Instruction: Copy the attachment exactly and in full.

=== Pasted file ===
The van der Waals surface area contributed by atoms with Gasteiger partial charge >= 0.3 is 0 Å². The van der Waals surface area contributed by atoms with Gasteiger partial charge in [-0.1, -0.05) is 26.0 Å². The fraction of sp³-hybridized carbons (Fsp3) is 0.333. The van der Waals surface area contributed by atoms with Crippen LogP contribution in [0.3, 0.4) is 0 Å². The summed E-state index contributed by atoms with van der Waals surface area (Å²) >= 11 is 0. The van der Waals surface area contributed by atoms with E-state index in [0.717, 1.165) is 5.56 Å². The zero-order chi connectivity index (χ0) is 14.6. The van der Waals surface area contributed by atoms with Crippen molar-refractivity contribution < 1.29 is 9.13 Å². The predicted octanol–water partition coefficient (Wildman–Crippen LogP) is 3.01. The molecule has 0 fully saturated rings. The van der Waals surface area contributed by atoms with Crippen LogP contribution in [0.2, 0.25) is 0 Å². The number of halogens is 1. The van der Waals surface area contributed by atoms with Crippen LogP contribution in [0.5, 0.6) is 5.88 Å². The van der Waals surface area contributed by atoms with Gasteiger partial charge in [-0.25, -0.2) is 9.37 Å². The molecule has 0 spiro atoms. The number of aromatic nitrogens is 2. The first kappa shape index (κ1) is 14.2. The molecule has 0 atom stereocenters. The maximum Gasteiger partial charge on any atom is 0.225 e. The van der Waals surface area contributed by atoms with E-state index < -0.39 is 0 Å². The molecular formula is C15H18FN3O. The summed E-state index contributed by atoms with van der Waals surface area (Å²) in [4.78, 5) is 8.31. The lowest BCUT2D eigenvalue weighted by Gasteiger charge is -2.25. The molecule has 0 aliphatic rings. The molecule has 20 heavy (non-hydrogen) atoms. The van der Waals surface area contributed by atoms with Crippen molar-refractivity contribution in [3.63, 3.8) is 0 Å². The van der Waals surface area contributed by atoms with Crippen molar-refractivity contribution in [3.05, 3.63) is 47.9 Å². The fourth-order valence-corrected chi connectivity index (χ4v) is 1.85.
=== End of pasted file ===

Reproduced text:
The van der Waals surface area contributed by atoms with Gasteiger partial charge >= 0.3 is 0 Å². The van der Waals surface area contributed by atoms with Gasteiger partial charge in [-0.1, -0.05) is 26.0 Å². The fraction of sp³-hybridized carbons (Fsp3) is 0.333. The van der Waals surface area contributed by atoms with Crippen LogP contribution in [0.3, 0.4) is 0 Å². The summed E-state index contributed by atoms with van der Waals surface area (Å²) >= 11 is 0. The van der Waals surface area contributed by atoms with E-state index in [0.717, 1.165) is 5.56 Å². The zero-order chi connectivity index (χ0) is 14.6. The van der Waals surface area contributed by atoms with Crippen molar-refractivity contribution < 1.29 is 9.13 Å². The predicted octanol–water partition coefficient (Wildman–Crippen LogP) is 3.01. The molecule has 0 fully saturated rings. The van der Waals surface area contributed by atoms with Crippen LogP contribution in [0.2, 0.25) is 0 Å². The number of halogens is 1. The van der Waals surface area contributed by atoms with Crippen LogP contribution in [0.5, 0.6) is 5.88 Å². The van der Waals surface area contributed by atoms with Gasteiger partial charge in [-0.25, -0.2) is 9.37 Å². The molecule has 0 spiro atoms. The number of aromatic nitrogens is 2. The first kappa shape index (κ1) is 14.2. The molecule has 0 atom stereocenters. The maximum Gasteiger partial charge on any atom is 0.225 e. The van der Waals surface area contributed by atoms with E-state index < -0.39 is 0 Å². The molecular formula is C15H18FN3O. The summed E-state index contributed by atoms with van der Waals surface area (Å²) in [4.78, 5) is 8.31. The lowest BCUT2D eigenvalue weighted by Gasteiger charge is -2.25. The molecule has 0 aliphatic rings. The molecule has 20 heavy (non-hydrogen) atoms. The van der Waals surface area contributed by atoms with Crippen molar-refractivity contribution in [3.63, 3.8) is 0 Å². The van der Waals surface area contributed by atoms with Crippen molar-refractivity contribution in [3.05, 3.63) is 47.9 Å². The fourth-order valence-corrected chi connectivity index (χ4v) is 1.85.